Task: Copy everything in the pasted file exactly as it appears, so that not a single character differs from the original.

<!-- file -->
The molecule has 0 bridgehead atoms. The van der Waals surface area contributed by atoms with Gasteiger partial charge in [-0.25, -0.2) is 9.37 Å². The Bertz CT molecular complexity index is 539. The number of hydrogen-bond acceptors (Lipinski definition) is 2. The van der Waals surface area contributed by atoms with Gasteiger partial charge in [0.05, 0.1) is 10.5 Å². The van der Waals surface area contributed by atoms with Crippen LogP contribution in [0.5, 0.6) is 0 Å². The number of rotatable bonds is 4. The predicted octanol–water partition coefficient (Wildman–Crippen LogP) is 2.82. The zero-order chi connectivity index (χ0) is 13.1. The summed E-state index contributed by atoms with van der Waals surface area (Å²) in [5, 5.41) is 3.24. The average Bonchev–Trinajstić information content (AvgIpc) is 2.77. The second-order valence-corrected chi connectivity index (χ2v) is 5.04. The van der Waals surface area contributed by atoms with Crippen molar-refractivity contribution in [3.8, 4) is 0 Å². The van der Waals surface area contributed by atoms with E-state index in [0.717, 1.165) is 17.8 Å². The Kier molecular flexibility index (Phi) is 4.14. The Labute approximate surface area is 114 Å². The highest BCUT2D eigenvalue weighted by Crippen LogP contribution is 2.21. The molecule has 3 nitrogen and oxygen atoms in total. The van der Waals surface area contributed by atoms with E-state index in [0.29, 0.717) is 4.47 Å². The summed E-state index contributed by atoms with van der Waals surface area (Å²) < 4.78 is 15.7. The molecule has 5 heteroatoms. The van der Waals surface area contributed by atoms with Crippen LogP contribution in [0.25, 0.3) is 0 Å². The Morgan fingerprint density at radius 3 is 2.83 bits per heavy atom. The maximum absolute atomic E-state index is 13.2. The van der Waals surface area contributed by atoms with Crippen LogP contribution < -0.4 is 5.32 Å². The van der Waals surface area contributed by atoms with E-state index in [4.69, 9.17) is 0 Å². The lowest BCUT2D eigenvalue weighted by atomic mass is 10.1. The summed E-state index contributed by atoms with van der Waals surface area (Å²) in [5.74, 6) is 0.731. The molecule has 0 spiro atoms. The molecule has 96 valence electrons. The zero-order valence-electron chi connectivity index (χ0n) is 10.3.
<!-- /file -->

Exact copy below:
The molecule has 0 bridgehead atoms. The van der Waals surface area contributed by atoms with Gasteiger partial charge in [-0.25, -0.2) is 9.37 Å². The Bertz CT molecular complexity index is 539. The number of hydrogen-bond acceptors (Lipinski definition) is 2. The van der Waals surface area contributed by atoms with Gasteiger partial charge in [0.05, 0.1) is 10.5 Å². The van der Waals surface area contributed by atoms with Crippen LogP contribution in [0.5, 0.6) is 0 Å². The number of rotatable bonds is 4. The predicted octanol–water partition coefficient (Wildman–Crippen LogP) is 2.82. The zero-order chi connectivity index (χ0) is 13.1. The summed E-state index contributed by atoms with van der Waals surface area (Å²) in [5, 5.41) is 3.24. The average Bonchev–Trinajstić information content (AvgIpc) is 2.77. The second-order valence-corrected chi connectivity index (χ2v) is 5.04. The van der Waals surface area contributed by atoms with Crippen molar-refractivity contribution in [3.8, 4) is 0 Å². The van der Waals surface area contributed by atoms with E-state index in [0.717, 1.165) is 17.8 Å². The Kier molecular flexibility index (Phi) is 4.14. The Labute approximate surface area is 114 Å². The highest BCUT2D eigenvalue weighted by Crippen LogP contribution is 2.21. The molecule has 3 nitrogen and oxygen atoms in total. The van der Waals surface area contributed by atoms with E-state index in [0.29, 0.717) is 4.47 Å². The summed E-state index contributed by atoms with van der Waals surface area (Å²) < 4.78 is 15.7. The molecule has 5 heteroatoms. The van der Waals surface area contributed by atoms with Crippen LogP contribution in [0.25, 0.3) is 0 Å². The Morgan fingerprint density at radius 3 is 2.83 bits per heavy atom. The maximum absolute atomic E-state index is 13.2. The van der Waals surface area contributed by atoms with Crippen LogP contribution < -0.4 is 5.32 Å². The van der Waals surface area contributed by atoms with E-state index in [4.69, 9.17) is 0 Å². The lowest BCUT2D eigenvalue weighted by atomic mass is 10.1. The summed E-state index contributed by atoms with van der Waals surface area (Å²) in [5.74, 6) is 0.731. The molecule has 0 spiro atoms. The molecule has 96 valence electrons. The zero-order valence-electron chi connectivity index (χ0n) is 10.3.